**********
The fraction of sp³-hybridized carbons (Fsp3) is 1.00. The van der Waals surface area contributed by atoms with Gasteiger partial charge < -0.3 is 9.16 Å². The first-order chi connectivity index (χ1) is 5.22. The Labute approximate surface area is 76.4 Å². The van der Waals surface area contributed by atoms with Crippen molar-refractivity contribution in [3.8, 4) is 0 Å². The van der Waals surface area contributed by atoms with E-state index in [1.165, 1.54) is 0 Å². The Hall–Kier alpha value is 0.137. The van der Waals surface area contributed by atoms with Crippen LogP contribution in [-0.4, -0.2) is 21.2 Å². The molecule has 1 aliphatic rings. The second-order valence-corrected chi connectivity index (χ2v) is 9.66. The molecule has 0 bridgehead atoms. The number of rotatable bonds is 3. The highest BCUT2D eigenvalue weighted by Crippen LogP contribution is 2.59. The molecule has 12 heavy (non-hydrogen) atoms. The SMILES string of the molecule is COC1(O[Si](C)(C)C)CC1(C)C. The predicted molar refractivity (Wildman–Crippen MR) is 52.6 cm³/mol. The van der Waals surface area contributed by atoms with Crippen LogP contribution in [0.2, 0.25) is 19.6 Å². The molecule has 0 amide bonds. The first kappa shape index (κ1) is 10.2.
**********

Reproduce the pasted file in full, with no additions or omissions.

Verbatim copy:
The fraction of sp³-hybridized carbons (Fsp3) is 1.00. The van der Waals surface area contributed by atoms with Gasteiger partial charge < -0.3 is 9.16 Å². The first-order chi connectivity index (χ1) is 5.22. The Labute approximate surface area is 76.4 Å². The van der Waals surface area contributed by atoms with Crippen molar-refractivity contribution in [3.8, 4) is 0 Å². The van der Waals surface area contributed by atoms with E-state index in [1.165, 1.54) is 0 Å². The Hall–Kier alpha value is 0.137. The van der Waals surface area contributed by atoms with Crippen LogP contribution in [-0.4, -0.2) is 21.2 Å². The molecule has 1 aliphatic rings. The second-order valence-corrected chi connectivity index (χ2v) is 9.66. The molecule has 0 bridgehead atoms. The number of rotatable bonds is 3. The highest BCUT2D eigenvalue weighted by Crippen LogP contribution is 2.59. The molecule has 12 heavy (non-hydrogen) atoms. The SMILES string of the molecule is COC1(O[Si](C)(C)C)CC1(C)C. The predicted molar refractivity (Wildman–Crippen MR) is 52.6 cm³/mol. The van der Waals surface area contributed by atoms with Crippen LogP contribution in [0.2, 0.25) is 19.6 Å². The molecule has 0 amide bonds. The first kappa shape index (κ1) is 10.2.